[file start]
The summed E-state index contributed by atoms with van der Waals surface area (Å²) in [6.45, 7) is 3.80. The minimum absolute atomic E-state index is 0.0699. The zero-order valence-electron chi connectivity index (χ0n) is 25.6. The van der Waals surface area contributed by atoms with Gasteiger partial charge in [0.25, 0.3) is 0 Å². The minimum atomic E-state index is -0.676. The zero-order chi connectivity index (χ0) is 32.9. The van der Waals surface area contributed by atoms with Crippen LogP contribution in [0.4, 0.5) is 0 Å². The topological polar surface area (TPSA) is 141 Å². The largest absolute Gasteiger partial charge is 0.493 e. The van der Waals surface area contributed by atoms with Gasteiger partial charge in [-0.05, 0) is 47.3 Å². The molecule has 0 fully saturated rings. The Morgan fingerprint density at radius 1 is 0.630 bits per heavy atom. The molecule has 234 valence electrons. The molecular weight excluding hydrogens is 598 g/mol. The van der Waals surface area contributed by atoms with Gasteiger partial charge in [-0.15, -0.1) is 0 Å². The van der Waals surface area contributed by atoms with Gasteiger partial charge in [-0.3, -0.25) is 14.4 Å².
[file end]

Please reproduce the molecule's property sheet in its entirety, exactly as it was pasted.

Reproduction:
The summed E-state index contributed by atoms with van der Waals surface area (Å²) in [6.45, 7) is 3.80. The minimum absolute atomic E-state index is 0.0699. The zero-order valence-electron chi connectivity index (χ0n) is 25.6. The van der Waals surface area contributed by atoms with Gasteiger partial charge in [0.25, 0.3) is 0 Å². The minimum atomic E-state index is -0.676. The zero-order chi connectivity index (χ0) is 32.9. The van der Waals surface area contributed by atoms with Crippen LogP contribution in [0.4, 0.5) is 0 Å². The topological polar surface area (TPSA) is 141 Å². The largest absolute Gasteiger partial charge is 0.493 e. The van der Waals surface area contributed by atoms with Gasteiger partial charge in [-0.05, 0) is 47.3 Å². The molecule has 0 fully saturated rings. The Morgan fingerprint density at radius 1 is 0.630 bits per heavy atom. The molecule has 234 valence electrons. The molecular weight excluding hydrogens is 598 g/mol. The van der Waals surface area contributed by atoms with Gasteiger partial charge in [-0.15, -0.1) is 0 Å². The van der Waals surface area contributed by atoms with Gasteiger partial charge in [-0.3, -0.25) is 14.4 Å².